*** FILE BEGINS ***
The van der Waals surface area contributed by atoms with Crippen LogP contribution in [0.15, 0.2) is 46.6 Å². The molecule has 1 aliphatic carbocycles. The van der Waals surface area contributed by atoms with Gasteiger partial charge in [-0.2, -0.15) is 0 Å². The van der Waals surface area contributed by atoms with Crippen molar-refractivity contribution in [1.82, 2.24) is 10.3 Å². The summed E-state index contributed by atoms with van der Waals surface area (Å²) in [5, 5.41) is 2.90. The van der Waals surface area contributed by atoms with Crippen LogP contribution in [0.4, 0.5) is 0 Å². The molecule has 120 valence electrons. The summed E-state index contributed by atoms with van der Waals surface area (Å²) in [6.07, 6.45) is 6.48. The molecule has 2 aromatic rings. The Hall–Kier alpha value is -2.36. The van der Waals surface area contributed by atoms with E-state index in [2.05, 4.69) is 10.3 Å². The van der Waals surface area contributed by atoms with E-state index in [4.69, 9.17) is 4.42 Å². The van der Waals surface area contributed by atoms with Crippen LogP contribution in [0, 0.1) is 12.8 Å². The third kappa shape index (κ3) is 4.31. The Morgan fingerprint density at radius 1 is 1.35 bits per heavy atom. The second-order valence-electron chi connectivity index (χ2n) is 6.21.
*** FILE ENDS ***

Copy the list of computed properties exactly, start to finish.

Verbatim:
The van der Waals surface area contributed by atoms with Crippen LogP contribution in [0.15, 0.2) is 46.6 Å². The molecule has 1 aliphatic carbocycles. The van der Waals surface area contributed by atoms with Gasteiger partial charge in [-0.2, -0.15) is 0 Å². The van der Waals surface area contributed by atoms with Crippen molar-refractivity contribution in [1.82, 2.24) is 10.3 Å². The summed E-state index contributed by atoms with van der Waals surface area (Å²) in [5, 5.41) is 2.90. The van der Waals surface area contributed by atoms with Crippen LogP contribution in [0.4, 0.5) is 0 Å². The molecule has 120 valence electrons. The summed E-state index contributed by atoms with van der Waals surface area (Å²) in [6.07, 6.45) is 6.48. The molecule has 2 aromatic rings. The Hall–Kier alpha value is -2.36. The van der Waals surface area contributed by atoms with E-state index in [2.05, 4.69) is 10.3 Å². The van der Waals surface area contributed by atoms with E-state index in [4.69, 9.17) is 4.42 Å². The van der Waals surface area contributed by atoms with Crippen LogP contribution in [0, 0.1) is 12.8 Å². The third kappa shape index (κ3) is 4.31. The Morgan fingerprint density at radius 1 is 1.35 bits per heavy atom. The second-order valence-electron chi connectivity index (χ2n) is 6.21.